Rejections and reflections

I got my first round of rejections this week, so I’ll just say a little about how I’m feeling about that.

Firstly, I was expecting rejections before acceptances, so it isn’t a surprise, but it’s still a bit of a… well, a surprise. Somehow the conscious recognition that failure comes before success, there are many others competing for the same space, I’ve got much to learn in prose and storytelling, they all get swept back behind the unconscious belief that ‘this story is amazing, and it’ll be published immediately!’

So, I’d say the rejections (three arrived at roughly the same time) have grabbed me by the shoulders and given me a brisk shake. Maybe also spun me round and slapped me on the butt and told me to get on with it–I’ve turned those three stories around and sent each of them elsewhere.

As to the stories themselves: I think two of them are good, and one maybe needs a re-write (which I’ll do if it’s rejected by the next place). I recently realised that if you have even the slightest reservation about a story, it means it simply isn’t good enough. I came to this conclusion by way of a new story I sent out last week. It was one of those where you just sit down and start writing and see what happens. It’s a sci-fi and the first half (I was working to a 1000 word limit) set the scene, while the second half was a single scene between the story’s main characters. I went through several edits and always felt that the beginning needed streamlining further… further… shorter… Then suddenly I just thought, sod it! and got rid of the first half completely. What had been around 500 words became about 150 words that subtly hinted at the background, and the extra space it created allowed me to better develop the interaction between characters.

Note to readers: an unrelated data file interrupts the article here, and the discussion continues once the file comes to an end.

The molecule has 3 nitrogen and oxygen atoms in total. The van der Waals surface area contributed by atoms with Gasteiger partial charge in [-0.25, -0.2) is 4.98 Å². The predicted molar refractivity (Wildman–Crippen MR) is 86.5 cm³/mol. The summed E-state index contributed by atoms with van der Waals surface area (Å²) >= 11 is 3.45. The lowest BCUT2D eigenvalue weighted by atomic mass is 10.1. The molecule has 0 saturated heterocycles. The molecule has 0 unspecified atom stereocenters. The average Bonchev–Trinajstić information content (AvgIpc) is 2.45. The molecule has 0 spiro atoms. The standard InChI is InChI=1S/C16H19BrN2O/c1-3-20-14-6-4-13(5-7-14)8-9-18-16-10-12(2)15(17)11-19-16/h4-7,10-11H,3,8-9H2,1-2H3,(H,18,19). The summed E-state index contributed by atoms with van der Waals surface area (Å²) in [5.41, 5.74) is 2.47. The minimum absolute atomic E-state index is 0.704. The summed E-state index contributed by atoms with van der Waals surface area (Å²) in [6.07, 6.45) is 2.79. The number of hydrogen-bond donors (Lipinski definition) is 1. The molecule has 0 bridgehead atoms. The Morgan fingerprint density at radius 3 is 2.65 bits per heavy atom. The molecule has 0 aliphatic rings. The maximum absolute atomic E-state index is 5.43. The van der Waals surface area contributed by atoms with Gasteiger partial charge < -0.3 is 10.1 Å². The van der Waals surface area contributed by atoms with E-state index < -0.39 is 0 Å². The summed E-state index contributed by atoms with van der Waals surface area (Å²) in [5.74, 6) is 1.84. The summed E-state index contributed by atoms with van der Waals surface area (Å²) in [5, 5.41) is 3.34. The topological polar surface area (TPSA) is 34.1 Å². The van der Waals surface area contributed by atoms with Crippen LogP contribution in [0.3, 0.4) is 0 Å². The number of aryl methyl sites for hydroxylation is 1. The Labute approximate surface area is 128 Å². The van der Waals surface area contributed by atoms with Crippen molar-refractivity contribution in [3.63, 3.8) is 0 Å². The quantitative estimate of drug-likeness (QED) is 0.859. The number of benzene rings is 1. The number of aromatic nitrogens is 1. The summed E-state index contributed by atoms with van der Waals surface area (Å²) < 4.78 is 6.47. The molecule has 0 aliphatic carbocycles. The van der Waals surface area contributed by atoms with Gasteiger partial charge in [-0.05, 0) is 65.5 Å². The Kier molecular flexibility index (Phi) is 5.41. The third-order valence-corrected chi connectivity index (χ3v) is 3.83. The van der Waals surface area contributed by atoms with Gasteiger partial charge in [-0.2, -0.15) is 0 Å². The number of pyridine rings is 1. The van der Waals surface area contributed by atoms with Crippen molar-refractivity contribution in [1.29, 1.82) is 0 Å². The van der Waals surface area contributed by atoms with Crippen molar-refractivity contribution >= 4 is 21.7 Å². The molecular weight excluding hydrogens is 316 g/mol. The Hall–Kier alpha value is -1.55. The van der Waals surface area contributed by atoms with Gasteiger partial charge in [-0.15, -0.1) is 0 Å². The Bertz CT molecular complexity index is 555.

In short, I learnt that setting the scene is boring. It’s better to jump straight into the scene and let the setting be revealed naturally through character interactions. Thinking back, I should have know this because it’s how my favourite authors write. A brief skim of t’internet finds this post on a similar topic.

Returning to my submissions, I’ll end with my stats:
Submitted: 12
Rejected: 3
Accepted: 0
and add that I’m pretty happy with these as I’m just two months in, but I’m getting stuff written, edited and sent, and that’s a good start!

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